Friday, 10 April 2020

US Chamber Warms To Blockchain, Fintech Solutions At Capital Markets Summit

The world’s largest business group is taking a heightened interest in blockchain solutions and capital formation methods, particularly as the pace of commerce hastens and the landscape for traditional initial public offerings becomes murkier.

The topic was on display at a capital markets summit Thursday morning hosted by the U.S. Chamber of Commerce, which claims more than three million members and is one of the most powerful business lobby groups both in Washington and internationally.

The event, hosted by the Chamber’s Center for Capital Markets Competitiveness, featured an address from Chamber President Tom Donohue on the “Crisis of the Vanishing IPO” followed by discussions on the digital future of financial regulation and new technologies like data aggregation and blockchain.

Kate Larson, a director at the CCMC, noted that despite some of the froth and excess surrounding initial coin offerings and cryptocurrency crowdsales over the last year, they are a capital formation opportunity that cannot be discounted.

“There are a lot of good opportunities in the space, from the Chamber’s perspective, to raise capital and make some headway there," she explained.

The forward looking tone was notable given many powerful financial incumbents that populate the group’s membership, sending yet another signal that legacy financial firms, infrastructure providers and regulators are watching the tech closely in spite of ubiquitous hype.

“I think it’s very real, but I also think it’s very early,” David Warren, interim CEO and CFO at the London Stock Exchange Group, said of blockchain, noting that the areas that currently experience significant latency are ripe to be addressed by the technology:

“The real opportunity for us in the world of financial markets infrastructure will be in the settlement world. There’s really no reason why we have to be T+2, T+3, T+4. Settlement really could be relatively instantaneous.”

But Charley Cooper, managing director at R3 - the distributed ledger consortium, warned that the complex financial regulatory structure in the U.S. has stunted innovation domestically simply because cryptocurrency and blockchain startups don’t know who to call to find out which federal agency they need to be reporting to:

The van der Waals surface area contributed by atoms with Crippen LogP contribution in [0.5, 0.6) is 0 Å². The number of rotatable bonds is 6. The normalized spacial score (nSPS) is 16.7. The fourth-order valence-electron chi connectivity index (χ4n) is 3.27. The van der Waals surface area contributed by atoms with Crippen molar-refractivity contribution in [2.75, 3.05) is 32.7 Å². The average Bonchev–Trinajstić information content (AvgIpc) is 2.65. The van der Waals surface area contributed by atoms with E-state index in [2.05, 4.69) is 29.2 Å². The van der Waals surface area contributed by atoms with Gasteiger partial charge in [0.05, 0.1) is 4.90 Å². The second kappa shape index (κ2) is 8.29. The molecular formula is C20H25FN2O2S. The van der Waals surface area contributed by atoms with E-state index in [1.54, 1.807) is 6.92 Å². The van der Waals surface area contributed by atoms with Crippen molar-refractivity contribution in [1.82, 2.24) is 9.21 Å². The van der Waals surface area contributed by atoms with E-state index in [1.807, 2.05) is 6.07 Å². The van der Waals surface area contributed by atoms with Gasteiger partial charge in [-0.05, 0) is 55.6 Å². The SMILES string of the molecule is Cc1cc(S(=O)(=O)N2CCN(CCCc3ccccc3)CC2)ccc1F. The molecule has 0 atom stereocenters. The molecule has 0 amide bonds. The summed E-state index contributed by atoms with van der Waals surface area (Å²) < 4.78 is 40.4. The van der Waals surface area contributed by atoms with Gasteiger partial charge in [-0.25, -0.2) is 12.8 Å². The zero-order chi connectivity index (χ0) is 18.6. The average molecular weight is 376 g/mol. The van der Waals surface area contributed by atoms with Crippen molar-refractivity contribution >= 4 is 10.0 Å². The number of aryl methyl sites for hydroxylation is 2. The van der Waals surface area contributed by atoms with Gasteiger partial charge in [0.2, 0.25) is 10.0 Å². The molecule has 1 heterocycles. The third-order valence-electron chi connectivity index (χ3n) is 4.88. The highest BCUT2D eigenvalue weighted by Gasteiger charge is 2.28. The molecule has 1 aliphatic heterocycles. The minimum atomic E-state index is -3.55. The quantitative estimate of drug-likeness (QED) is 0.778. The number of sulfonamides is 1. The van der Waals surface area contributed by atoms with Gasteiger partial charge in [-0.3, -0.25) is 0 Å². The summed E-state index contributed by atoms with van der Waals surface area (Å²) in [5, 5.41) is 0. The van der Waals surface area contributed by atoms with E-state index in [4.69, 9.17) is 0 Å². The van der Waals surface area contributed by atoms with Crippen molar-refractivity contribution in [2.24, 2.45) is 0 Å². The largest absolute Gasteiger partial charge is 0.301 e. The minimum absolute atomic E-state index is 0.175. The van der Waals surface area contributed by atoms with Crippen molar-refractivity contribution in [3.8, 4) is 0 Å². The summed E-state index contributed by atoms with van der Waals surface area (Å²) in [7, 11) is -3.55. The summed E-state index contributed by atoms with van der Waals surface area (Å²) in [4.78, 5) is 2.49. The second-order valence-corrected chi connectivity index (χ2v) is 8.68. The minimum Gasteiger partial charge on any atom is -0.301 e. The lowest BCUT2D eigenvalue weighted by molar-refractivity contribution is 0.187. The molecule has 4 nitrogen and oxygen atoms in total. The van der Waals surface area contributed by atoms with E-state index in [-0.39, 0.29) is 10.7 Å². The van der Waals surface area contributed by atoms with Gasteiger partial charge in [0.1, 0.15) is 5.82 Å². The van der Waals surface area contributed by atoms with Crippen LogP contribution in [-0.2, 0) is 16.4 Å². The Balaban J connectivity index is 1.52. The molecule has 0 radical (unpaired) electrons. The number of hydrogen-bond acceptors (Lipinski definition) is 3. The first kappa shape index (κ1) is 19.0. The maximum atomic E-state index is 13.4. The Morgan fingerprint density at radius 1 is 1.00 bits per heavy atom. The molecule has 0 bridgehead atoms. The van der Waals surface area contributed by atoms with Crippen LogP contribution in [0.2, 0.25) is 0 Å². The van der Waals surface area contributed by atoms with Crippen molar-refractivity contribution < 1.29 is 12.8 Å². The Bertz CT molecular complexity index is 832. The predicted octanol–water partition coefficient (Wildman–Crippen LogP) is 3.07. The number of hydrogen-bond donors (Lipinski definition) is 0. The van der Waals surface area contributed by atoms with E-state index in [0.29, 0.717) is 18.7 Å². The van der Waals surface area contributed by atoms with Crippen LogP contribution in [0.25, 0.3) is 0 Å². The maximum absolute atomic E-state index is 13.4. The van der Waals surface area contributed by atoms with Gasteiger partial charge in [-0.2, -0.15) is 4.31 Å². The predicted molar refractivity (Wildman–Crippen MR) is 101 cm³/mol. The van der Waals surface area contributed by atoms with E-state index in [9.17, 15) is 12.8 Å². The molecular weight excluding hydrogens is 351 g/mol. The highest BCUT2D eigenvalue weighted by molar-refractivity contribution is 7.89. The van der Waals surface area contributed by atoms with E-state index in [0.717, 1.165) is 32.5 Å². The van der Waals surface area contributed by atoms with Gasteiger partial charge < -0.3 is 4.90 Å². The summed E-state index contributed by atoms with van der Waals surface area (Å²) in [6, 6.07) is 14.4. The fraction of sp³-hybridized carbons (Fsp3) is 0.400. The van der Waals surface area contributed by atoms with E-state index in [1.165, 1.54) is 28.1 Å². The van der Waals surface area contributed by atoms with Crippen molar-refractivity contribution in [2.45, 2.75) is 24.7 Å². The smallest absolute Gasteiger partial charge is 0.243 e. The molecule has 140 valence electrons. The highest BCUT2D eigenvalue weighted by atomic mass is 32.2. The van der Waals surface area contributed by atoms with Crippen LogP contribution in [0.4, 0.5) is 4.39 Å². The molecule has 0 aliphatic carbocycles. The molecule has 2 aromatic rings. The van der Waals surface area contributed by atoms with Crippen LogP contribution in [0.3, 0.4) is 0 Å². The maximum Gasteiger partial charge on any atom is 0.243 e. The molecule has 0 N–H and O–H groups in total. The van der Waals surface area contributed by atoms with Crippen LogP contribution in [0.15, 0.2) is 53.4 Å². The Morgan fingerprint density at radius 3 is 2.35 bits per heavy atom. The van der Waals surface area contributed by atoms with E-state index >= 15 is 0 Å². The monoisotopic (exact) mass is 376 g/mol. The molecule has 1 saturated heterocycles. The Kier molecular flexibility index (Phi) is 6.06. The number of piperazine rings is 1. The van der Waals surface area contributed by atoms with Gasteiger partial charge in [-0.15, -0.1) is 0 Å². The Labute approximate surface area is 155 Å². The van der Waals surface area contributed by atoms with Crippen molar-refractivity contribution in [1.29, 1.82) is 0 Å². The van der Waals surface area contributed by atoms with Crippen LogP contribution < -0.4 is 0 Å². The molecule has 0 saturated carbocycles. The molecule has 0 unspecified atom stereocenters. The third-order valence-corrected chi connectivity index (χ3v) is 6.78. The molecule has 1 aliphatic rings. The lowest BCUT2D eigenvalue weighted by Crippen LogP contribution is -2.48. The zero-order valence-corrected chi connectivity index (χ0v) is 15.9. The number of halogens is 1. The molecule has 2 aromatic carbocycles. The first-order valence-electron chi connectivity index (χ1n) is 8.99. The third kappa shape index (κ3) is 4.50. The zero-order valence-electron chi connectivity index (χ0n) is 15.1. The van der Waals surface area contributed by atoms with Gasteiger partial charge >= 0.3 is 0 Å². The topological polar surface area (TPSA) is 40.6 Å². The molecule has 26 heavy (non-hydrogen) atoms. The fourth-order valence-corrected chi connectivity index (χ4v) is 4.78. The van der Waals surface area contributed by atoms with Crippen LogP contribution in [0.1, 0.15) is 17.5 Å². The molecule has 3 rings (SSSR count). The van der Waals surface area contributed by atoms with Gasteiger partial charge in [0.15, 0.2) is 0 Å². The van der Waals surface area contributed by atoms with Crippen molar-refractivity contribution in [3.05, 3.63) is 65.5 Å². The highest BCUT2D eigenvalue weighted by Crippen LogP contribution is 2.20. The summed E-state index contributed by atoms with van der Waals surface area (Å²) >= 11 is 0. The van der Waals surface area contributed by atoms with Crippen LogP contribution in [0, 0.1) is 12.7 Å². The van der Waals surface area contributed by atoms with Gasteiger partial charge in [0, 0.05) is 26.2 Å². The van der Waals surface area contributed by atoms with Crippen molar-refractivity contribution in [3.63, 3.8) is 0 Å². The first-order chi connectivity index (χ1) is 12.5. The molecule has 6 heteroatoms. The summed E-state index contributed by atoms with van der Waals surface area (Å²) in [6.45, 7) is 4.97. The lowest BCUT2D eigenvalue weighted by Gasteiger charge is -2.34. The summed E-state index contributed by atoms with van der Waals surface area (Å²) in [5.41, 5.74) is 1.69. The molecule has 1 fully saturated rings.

“If you’re a crypto company and running on borrowed time because you’ve got limited funding and you don’t have resources to figure out who to call, you’re going to find yourself sideways with somebody, and at that point you’re going to find yourself in reactive mode. If the federal government wants to step in and stake a claim to make a point, that’s a pretty hard thing to defend against.”

Mac McGary, president of the Sweetbridge Alliance, echoed that line of thinking, stating that the U.S. needs to be more proactive in fostering an innovation friendly climate for blockchain and cryptocurrency entrepreneurs, especially given the speed at which other countries are moving on this front.

“If one of our best exports as a country is innovation, then however it manifests itself we need to be investing in innovation,” he said.

But any new framework for blockchain and digital transformation in finance needs to incorporate all stakeholders, including regulators - who by nature tend to be perpetually behind the curve on technological issues.

Yvette Hollingsworth Clark, EVP and regulatory innovation officer and Wells Fargo’s Innovation Group, emphasized the need for greater digital regulatory capacity to keep up with the pace of change within the financial industry, going so far as to urge regulators to incorporate "digital ethics" capabilities within their agencies.

“You need someone who can read code, who can interpret algorithms correctly ... and ensure data is being used in an appropriate way.”

source: Forbes 
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